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For boardrooms, the future is data

Driven by the pandemic, boardrooms have had to digitise to some degree, to adapt to the new ways of working that nearly all of us all now operate in. There is no time for boards to rest on their laurels any longer, for a new evolution of the boardroom is coming – the evolution of data.

It may come as a surprise, but boardrooms and board members can be the most hesitant when it comes to adopting and embracing new technologies. Indeed, for some boardrooms, implementing Zoom was their first and only foray into cloud technology. Driven by the pandemic, most boardrooms have had to digitise to some degree, to adapt to the new ways of working that nearly all of us all now operate in. But there is no time for boards to rest on their laurels any longer, for a new evolution of the boardroom is coming – the evolution of data.

Data will become the foundation of how a board operates, from organising proceedings pre-meeting, creating an effective and efficient meeting, to ensuring follow-ups and actions are carried out smoothly post-meeting. But data won’t simply be relied upon to make meetings more efficient – data insights will propel boardrooms into a new era of evaluation and measurement.

Data can ultimately convert information into actionable insights, to make boardrooms more effective. For example, data can inform a chair of a board as to how engaged board members actually are, or how the meeting’s efficiency can be improved. Making the shift from simply adopting cloud technology to embracing actionable data is the next step for boardrooms to take.

Below are four key ways in which data will transform the workings of boardrooms.

1. Data-driven agendas
Many boards huddle after a meeting has taken place, and discuss anecdotally how they felt that meeting went and what the discussion highlights were. Traditionally, these discussions ended there but, with technology, this feedback can be collated online and turned into actionable insights, so that the next board meeting reflects what the participants are expecting and agenda items are in sync with what they want to talk about.

Data can also enhance a meeting before it’s even begun. For instance, technology and board portals can allow for materials to be read and commented on, online, before the meeting – therefore, giving those planning and chairing the meeting an oversight into what needs to be discussed at that board meeting. In some cases, this has led to agendas being completely re-written or re-ordered, to be more in tune with the discussion points people actually want to discuss – leading to a far more engaged board. There is a shift happening right now in making boards more forward-thinking.

2. Ongoing feedback and assessments
As board meetings become increasingly digital, the more data there is to harvest from them. And with data analytical tools, board meetings themselves can be rated and valued for future improvements. In some cases already, board members can go online and give a recently attended board meeting a rating, out of five or 10 for example, and give their feedback as to how it can be improved.

Over time, once patterns have been formed, data analytics can determine what works well for each board in different sectors, be it financial, healthcare or technology. Making these insights readily available goes some way in ensuring board meetings are run at optimum efficiencies and engagement is high.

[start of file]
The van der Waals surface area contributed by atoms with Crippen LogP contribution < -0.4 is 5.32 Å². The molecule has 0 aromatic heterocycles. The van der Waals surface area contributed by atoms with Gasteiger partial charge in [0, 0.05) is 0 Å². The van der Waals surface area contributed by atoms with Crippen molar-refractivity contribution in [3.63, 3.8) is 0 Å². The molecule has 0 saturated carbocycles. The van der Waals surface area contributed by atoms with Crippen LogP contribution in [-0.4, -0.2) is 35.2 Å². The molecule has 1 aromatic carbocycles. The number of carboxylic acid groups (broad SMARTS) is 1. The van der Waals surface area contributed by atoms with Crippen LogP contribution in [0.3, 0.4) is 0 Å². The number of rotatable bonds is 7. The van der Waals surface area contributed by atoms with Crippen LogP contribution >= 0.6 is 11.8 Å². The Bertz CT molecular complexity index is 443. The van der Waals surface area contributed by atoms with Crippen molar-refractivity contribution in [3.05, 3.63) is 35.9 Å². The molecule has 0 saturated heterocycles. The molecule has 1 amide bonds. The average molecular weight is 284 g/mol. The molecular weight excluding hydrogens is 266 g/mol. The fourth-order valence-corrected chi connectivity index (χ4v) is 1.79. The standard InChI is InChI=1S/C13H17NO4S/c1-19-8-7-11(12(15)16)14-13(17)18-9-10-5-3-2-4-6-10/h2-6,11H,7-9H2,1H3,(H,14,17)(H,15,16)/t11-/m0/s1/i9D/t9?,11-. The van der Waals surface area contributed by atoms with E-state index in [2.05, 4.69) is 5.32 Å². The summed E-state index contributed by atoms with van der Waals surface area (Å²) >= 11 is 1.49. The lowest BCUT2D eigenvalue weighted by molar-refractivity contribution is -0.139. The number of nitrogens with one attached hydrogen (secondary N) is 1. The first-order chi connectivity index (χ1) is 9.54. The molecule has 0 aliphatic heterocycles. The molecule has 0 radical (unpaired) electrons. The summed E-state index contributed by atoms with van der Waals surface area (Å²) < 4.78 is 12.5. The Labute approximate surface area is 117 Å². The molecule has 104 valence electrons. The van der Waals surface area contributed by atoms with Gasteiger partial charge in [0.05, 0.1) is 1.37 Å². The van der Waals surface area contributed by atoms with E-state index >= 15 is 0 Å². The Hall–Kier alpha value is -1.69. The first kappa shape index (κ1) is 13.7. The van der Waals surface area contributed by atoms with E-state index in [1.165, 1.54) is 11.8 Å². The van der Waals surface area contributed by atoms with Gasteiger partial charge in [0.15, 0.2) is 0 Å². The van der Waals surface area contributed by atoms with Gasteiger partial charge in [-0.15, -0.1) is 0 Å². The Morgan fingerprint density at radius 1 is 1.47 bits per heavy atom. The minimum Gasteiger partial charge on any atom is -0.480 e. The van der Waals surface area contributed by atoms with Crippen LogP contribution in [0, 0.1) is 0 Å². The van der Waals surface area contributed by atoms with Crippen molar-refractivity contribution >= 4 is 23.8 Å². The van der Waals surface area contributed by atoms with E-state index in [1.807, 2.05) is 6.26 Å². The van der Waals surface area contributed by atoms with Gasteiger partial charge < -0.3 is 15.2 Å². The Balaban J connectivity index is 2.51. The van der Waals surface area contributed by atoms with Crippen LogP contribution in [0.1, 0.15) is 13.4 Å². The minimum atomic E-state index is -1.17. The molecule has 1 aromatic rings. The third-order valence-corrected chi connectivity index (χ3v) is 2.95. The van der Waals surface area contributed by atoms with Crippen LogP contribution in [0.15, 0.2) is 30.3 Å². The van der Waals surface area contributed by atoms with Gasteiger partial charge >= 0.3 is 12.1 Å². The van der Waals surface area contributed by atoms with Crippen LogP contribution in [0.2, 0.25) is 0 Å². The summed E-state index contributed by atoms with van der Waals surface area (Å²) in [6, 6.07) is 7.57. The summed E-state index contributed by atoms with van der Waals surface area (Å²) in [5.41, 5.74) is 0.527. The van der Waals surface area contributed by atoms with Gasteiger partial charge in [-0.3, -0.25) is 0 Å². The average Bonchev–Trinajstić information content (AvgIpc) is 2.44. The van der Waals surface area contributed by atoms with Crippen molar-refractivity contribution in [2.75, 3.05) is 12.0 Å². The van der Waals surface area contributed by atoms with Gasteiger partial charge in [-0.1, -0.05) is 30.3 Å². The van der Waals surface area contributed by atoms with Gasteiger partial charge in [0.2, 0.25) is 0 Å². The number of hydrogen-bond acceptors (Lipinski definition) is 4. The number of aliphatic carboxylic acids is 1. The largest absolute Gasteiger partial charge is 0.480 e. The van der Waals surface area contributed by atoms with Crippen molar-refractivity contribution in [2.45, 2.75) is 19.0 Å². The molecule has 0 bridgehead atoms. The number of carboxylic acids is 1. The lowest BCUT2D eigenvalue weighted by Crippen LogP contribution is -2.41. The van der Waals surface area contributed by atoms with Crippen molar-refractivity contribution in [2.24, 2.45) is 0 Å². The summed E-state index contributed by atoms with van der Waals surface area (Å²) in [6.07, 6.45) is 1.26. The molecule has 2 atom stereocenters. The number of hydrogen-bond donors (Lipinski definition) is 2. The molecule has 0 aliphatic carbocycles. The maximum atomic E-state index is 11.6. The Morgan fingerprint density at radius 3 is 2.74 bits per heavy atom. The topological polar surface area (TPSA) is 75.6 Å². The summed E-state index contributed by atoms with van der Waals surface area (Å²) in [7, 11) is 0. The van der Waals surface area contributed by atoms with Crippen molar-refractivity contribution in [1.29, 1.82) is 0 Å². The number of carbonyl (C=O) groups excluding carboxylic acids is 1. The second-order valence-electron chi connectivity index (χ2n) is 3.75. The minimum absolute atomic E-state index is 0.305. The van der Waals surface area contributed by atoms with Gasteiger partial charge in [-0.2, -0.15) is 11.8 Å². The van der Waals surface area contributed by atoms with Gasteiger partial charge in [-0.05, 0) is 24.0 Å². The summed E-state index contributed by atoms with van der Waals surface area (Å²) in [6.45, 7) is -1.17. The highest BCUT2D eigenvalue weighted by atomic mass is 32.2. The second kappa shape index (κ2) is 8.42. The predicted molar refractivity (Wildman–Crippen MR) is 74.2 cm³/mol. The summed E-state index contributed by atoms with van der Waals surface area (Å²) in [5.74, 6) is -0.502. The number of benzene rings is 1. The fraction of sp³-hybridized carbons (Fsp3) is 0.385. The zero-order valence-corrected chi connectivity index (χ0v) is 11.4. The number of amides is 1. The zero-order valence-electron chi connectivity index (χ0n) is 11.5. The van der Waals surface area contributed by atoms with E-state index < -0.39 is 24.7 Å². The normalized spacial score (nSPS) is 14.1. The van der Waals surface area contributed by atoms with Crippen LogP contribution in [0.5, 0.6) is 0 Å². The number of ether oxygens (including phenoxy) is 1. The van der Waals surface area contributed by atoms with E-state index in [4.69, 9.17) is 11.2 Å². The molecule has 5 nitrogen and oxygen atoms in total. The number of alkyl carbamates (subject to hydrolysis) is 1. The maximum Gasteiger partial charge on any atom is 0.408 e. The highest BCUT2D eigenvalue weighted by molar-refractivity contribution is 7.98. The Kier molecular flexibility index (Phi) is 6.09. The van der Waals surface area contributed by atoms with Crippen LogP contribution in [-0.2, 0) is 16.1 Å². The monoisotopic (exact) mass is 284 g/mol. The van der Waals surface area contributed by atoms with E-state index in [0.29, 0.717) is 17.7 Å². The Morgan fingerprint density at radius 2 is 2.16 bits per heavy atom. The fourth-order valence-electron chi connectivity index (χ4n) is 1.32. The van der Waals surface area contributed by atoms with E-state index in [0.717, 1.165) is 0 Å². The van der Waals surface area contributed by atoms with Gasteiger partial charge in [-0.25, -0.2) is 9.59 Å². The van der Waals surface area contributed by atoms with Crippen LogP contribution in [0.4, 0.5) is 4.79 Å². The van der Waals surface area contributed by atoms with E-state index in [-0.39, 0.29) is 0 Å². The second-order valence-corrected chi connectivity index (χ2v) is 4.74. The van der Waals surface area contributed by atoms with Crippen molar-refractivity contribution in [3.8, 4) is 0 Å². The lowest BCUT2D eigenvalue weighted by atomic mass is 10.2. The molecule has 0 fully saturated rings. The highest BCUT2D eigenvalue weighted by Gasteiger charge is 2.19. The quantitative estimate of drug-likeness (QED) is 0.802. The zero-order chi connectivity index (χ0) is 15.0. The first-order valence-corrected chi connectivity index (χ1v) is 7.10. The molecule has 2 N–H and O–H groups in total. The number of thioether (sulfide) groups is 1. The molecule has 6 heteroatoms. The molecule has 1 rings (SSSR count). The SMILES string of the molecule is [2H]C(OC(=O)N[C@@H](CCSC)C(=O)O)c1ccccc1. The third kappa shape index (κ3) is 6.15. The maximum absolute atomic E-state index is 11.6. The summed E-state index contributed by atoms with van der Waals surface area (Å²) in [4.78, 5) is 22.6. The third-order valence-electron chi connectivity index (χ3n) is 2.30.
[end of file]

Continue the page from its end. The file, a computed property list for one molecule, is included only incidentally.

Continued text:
3. Intelligent forward planning
Forward planning will become far more advanced and widespread in boardrooms.

For example, online portals can alert a CEO, or someone holding a similar position, as to which board members are reaching retirement age for example, and what their unique skill set is that will subsequently need to be filled once they have retired. With this information, boards can put the upcoming vacancy to market, ensuring there is no skills gap and the transition of replacing a soon-to-be departing member is a smooth one.

Such enhancement of cloud and data technology is removing the need for humans to carry out these processes, and empowering board members to perform roles that add value.

4. Data-led decision-making
Implementing data analytics to gain a full view of the company can highlight specific areas that require immediate attention, which can deliver measurable results – for instance, helping management teams see how to direct budgets into new investments where they will deliver the best ROI.

Further, AI-powered predictive analytics can be a game-changer in identifying and preventing potential risks before they happen, optimising cybersecurity or fraud prevention – a growing concern and priority across financial markets.

The potential benefits of a data-centric business model range from boosting operational and cost efficiency and revenues, to informing hiring strategy, customer engagement, risk management, governance, reporting, lending decisions and forecasting.

It can also open up access to more exciting developments, such as quickly spotting opportunities and gaps and acting on them, targeting new market segments, making timely product enhancements, plus directing leaders’ attention to synergistic cross-selling, partnership and acquisition possibilities.

The data evolution in the boardroom is upon us, accelerated somewhat by the pandemic which forced all boardrooms to innovate further and at a fast rate. Now, boardroom efficiency is being transformed thanks to technology and online tools and portals – readily available digital is not only speeding up processes, but allowing boards to become more forward-thinking and plan better for the future.

A data enabled boardroom is the next evolutionary step for boards everywhere.

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